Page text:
Verso Food, based in Finland, is the market-leading plant-based brand in its domestic market where it sells Beanit chunks and mince. The company entered the UK market at the beginning of this year and has a presence in Poland, Japan and Sweden, with further international expansion planned.
The brand has secured a patent covering its fava bean processing technology for plan-based foods and meat analogues. The Beanit brand is all about the fava bean, a food that has great potential due to its sustainability, taste and nutritional values.
Verso Food sources its fava beans locally from the region surrounding its production facility in Kauhava, Finland. It’s very difficult to find the right texture in fava bean products, however, and the company has found that processing fava beans into meat analogues have proven challenging.
The company has recently been granted a patent for its key innovation, extracting fava bean protein through a process based on wet extrusion. This has allowed them to develop a fava-based product with a fibrous structure close to cooked meat and chicken.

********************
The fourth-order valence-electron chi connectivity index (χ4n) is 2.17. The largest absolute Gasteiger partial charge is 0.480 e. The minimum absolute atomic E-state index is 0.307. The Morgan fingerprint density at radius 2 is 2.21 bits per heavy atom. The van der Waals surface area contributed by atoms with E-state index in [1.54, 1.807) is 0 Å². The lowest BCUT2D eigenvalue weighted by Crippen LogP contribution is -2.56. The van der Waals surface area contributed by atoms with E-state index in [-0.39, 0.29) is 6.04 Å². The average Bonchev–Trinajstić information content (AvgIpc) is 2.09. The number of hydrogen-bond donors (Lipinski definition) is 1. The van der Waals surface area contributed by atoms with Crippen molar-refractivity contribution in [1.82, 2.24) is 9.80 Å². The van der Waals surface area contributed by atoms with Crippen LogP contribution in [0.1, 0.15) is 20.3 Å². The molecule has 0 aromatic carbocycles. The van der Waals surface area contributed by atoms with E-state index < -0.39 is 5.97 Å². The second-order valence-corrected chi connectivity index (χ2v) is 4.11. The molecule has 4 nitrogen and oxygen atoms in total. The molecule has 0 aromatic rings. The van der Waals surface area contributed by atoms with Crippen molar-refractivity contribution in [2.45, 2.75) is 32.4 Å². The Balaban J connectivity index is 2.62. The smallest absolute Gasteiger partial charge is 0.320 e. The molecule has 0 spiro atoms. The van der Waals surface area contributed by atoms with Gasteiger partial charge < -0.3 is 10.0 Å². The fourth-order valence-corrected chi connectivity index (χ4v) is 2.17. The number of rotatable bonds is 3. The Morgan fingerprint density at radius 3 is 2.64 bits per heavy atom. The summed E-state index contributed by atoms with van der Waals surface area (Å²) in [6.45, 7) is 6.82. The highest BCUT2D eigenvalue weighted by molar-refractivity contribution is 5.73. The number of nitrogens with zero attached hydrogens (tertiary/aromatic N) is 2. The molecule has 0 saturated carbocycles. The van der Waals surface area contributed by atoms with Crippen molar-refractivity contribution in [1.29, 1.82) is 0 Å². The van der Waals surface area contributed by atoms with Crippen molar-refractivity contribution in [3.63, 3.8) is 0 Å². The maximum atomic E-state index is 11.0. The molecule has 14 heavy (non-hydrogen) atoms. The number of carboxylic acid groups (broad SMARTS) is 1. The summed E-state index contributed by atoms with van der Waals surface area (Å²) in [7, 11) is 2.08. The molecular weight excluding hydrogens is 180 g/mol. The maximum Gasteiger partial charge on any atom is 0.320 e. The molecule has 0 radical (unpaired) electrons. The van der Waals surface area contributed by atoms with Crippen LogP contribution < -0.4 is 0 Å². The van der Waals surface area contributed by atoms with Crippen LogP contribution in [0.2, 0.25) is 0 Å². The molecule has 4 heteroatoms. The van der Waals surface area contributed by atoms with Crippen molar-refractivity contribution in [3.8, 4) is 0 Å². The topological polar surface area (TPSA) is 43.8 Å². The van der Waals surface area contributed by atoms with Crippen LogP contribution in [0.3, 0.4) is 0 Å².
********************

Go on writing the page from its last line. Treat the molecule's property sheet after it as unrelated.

Water is added to a mixture of dehulled fava bean flour and vegetable protein, the hydrated mixture is then kneaded and heated in an extruder to form meat analogue products.
Considering the limited number of protein-rich crops to choose from to make plant-based products, the development is significant for the category. Verso’s method of processing fava beans opens a new avenue away from the popular options of soy, pea, wheat, and oat.
“There is much more to discover. We find ourselves at the beginning of the path when applying wet extrusion with fava bean,” said Verso chief executive, Tomi Järvenpää.
“Already at this point, we have succeeded in developing products loved by a wide audience, and we are thrilled to imagine where this will lead us.”
For the company’s international expansion, securing the patent has been an important milestone. Järvenpää added that the brand wants to develop business-to-business sales, supplying its fava bean meat analogue as an ingredient.
“The plant-based food markets are still young both globally and in Finland, but we do see an exceptionally high know-how and progression in our market,” Järvenpää concluded.
“I believe Finland as a country could have the position to stand out as a frontrunner in the arena, it’s something we really can be proud of.”